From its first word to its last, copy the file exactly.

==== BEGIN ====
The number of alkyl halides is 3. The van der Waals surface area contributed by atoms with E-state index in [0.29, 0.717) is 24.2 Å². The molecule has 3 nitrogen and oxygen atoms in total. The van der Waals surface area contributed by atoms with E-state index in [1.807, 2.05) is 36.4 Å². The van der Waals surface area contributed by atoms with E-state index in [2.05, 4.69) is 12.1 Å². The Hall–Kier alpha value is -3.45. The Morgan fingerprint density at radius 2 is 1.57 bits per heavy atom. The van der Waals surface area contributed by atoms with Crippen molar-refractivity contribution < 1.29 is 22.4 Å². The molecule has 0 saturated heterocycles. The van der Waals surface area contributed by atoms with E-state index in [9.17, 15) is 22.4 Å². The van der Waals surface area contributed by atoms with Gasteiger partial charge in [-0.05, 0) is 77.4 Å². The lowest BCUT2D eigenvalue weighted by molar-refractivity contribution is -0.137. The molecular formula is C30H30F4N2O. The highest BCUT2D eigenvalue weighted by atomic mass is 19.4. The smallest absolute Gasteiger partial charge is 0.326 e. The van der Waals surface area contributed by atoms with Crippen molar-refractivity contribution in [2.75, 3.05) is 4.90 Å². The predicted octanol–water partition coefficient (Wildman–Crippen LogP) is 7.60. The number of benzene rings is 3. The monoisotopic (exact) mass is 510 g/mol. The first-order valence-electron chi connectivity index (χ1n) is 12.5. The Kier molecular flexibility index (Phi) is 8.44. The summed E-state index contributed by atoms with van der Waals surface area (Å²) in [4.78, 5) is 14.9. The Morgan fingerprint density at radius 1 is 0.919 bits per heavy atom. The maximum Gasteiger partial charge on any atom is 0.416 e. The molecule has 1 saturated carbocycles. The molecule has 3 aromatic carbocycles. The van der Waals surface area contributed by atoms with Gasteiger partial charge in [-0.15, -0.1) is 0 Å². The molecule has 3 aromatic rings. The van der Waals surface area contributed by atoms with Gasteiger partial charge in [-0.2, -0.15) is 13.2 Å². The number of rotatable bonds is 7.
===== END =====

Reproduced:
The number of alkyl halides is 3. The van der Waals surface area contributed by atoms with E-state index in [0.29, 0.717) is 24.2 Å². The molecule has 3 nitrogen and oxygen atoms in total. The van der Waals surface area contributed by atoms with E-state index in [1.807, 2.05) is 36.4 Å². The van der Waals surface area contributed by atoms with E-state index in [2.05, 4.69) is 12.1 Å². The Hall–Kier alpha value is -3.45. The Morgan fingerprint density at radius 2 is 1.57 bits per heavy atom. The van der Waals surface area contributed by atoms with Crippen molar-refractivity contribution < 1.29 is 22.4 Å². The molecule has 0 saturated heterocycles. The van der Waals surface area contributed by atoms with E-state index in [9.17, 15) is 22.4 Å². The van der Waals surface area contributed by atoms with Gasteiger partial charge in [-0.05, 0) is 77.4 Å². The lowest BCUT2D eigenvalue weighted by molar-refractivity contribution is -0.137. The molecular formula is C30H30F4N2O. The highest BCUT2D eigenvalue weighted by atomic mass is 19.4. The smallest absolute Gasteiger partial charge is 0.326 e. The van der Waals surface area contributed by atoms with Crippen molar-refractivity contribution in [2.75, 3.05) is 4.90 Å². The predicted octanol–water partition coefficient (Wildman–Crippen LogP) is 7.60. The number of benzene rings is 3. The monoisotopic (exact) mass is 510 g/mol. The first-order valence-electron chi connectivity index (χ1n) is 12.5. The Kier molecular flexibility index (Phi) is 8.44. The summed E-state index contributed by atoms with van der Waals surface area (Å²) in [4.78, 5) is 14.9. The Morgan fingerprint density at radius 1 is 0.919 bits per heavy atom. The maximum Gasteiger partial charge on any atom is 0.416 e. The molecule has 1 saturated carbocycles. The molecule has 3 aromatic carbocycles. The van der Waals surface area contributed by atoms with Gasteiger partial charge in [-0.15, -0.1) is 0 Å². The molecule has 3 aromatic rings. The van der Waals surface area contributed by atoms with Gasteiger partial charge in [-0.2, -0.15) is 13.2 Å². The number of rotatable bonds is 7.